Often, a spiderweb conjures the idea of captured prey soon to be consumed by a waiting predator. In the case of the “Spiderweb” protocluster, however, objects that lie within a giant cosmic web are feasting and growing, according to data from NASA’s Chandra X-ray Observatory.
The Spiderweb galaxy, officially known as J1140-2629, gets its nickname from its web-like appearance in some optical light images. Located about 10.6 billion light years from Earth, the Spiderweb galaxy is at the center of a protocluster, a growing collection of galaxies and gas that will eventually evolve into a galaxy cluster.
To look for growing black holes in the Spiderweb protocluster, a team of researchers observed it for over 8 days with Chandra. Most of the “blobs” in the optical image are galaxies in the protocluster, including 14 that have been detected in the new, deep Chandra image. These X-ray sources reveal the presence of material falling towards supermassive black holes containing hundreds of millions of times more mass than the Sun. The Spiderweb protocluster exists at an epoch in the Universe that astronomers refer to as “cosmic noon”. Scientists have found that during this time — about 3 billion years after the Big Bang — black holes and galaxies were undergoing extreme growth.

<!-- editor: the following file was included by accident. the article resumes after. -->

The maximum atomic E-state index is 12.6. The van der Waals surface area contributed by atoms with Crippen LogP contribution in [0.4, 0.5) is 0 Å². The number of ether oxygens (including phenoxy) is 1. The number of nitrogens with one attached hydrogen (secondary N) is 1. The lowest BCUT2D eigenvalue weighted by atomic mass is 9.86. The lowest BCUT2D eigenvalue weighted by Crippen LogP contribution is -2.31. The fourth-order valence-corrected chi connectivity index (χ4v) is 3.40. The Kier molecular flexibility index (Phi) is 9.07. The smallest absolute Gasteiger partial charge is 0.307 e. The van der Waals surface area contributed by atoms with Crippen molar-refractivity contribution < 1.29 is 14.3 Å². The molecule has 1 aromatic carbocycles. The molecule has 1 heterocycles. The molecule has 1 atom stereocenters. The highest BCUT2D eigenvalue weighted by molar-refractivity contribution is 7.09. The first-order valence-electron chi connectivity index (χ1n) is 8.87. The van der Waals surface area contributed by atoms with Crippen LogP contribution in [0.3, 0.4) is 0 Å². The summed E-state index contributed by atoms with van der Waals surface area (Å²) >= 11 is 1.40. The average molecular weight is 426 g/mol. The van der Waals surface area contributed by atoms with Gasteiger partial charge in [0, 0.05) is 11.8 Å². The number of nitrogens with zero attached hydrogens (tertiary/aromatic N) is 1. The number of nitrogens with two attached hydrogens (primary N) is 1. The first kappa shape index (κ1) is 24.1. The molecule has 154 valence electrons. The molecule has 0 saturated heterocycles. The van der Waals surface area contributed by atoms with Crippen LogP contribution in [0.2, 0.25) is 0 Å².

The Spiderweb appears to be exceeding the lofty standards of even this active period in the Universe. The 14 sources detected by Chandra imply that about 25% of the most massive galaxies contain actively growing black holes. This is between five and twenty times higher than the fraction found for other galaxies of a similar age and with about the same range of masses.
Astronomers are investigating what could be causing this high rate of growth around the Spiderweb. It could have to do with collisions of galaxies that happened earlier or it might be due to more cold gas than is expected, which could act as fuel for black hole growth. Future observations with Chandra and other telescopes may provide more answers to the questions surrounding the Spiderweb and its host protocluster.
Credit: NASA/CXC/A. Hobart